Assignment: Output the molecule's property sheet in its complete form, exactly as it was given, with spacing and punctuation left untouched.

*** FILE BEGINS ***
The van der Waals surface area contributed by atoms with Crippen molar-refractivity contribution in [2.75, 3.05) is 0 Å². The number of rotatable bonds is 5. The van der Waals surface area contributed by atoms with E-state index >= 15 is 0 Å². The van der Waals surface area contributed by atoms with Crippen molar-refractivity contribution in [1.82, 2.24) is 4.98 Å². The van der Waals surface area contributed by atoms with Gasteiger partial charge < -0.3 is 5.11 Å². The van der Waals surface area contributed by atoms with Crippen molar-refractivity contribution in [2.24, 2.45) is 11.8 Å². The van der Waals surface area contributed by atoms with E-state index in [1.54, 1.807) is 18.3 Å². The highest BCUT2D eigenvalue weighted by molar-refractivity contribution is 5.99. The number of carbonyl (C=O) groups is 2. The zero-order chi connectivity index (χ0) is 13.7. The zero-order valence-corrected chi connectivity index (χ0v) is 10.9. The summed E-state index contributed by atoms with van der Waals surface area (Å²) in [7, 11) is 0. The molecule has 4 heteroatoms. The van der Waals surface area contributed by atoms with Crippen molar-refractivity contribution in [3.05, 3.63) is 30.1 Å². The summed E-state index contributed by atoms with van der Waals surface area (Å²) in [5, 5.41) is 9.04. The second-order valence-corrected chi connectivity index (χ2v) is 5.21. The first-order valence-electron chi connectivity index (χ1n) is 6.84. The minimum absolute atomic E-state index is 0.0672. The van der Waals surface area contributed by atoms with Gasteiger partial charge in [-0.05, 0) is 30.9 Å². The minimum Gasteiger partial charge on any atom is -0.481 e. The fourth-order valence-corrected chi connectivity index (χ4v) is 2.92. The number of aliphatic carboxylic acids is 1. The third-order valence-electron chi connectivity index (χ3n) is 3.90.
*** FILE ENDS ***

The van der Waals surface area contributed by atoms with Crippen molar-refractivity contribution in [2.75, 3.05) is 0 Å². The number of rotatable bonds is 5. The van der Waals surface area contributed by atoms with E-state index >= 15 is 0 Å². The van der Waals surface area contributed by atoms with Crippen molar-refractivity contribution in [1.82, 2.24) is 4.98 Å². The van der Waals surface area contributed by atoms with Gasteiger partial charge < -0.3 is 5.11 Å². The van der Waals surface area contributed by atoms with Crippen molar-refractivity contribution in [2.24, 2.45) is 11.8 Å². The van der Waals surface area contributed by atoms with E-state index in [1.54, 1.807) is 18.3 Å². The highest BCUT2D eigenvalue weighted by molar-refractivity contribution is 5.99. The number of carbonyl (C=O) groups is 2. The zero-order chi connectivity index (χ0) is 13.7. The zero-order valence-corrected chi connectivity index (χ0v) is 10.9. The summed E-state index contributed by atoms with van der Waals surface area (Å²) in [7, 11) is 0. The molecule has 4 heteroatoms. The van der Waals surface area contributed by atoms with Crippen molar-refractivity contribution in [3.05, 3.63) is 30.1 Å². The summed E-state index contributed by atoms with van der Waals surface area (Å²) in [5, 5.41) is 9.04. The second-order valence-corrected chi connectivity index (χ2v) is 5.21. The first-order valence-electron chi connectivity index (χ1n) is 6.84. The minimum absolute atomic E-state index is 0.0672. The van der Waals surface area contributed by atoms with Gasteiger partial charge in [-0.05, 0) is 30.9 Å². The minimum Gasteiger partial charge on any atom is -0.481 e. The fourth-order valence-corrected chi connectivity index (χ4v) is 2.92. The number of aliphatic carboxylic acids is 1. The third-order valence-electron chi connectivity index (χ3n) is 3.90.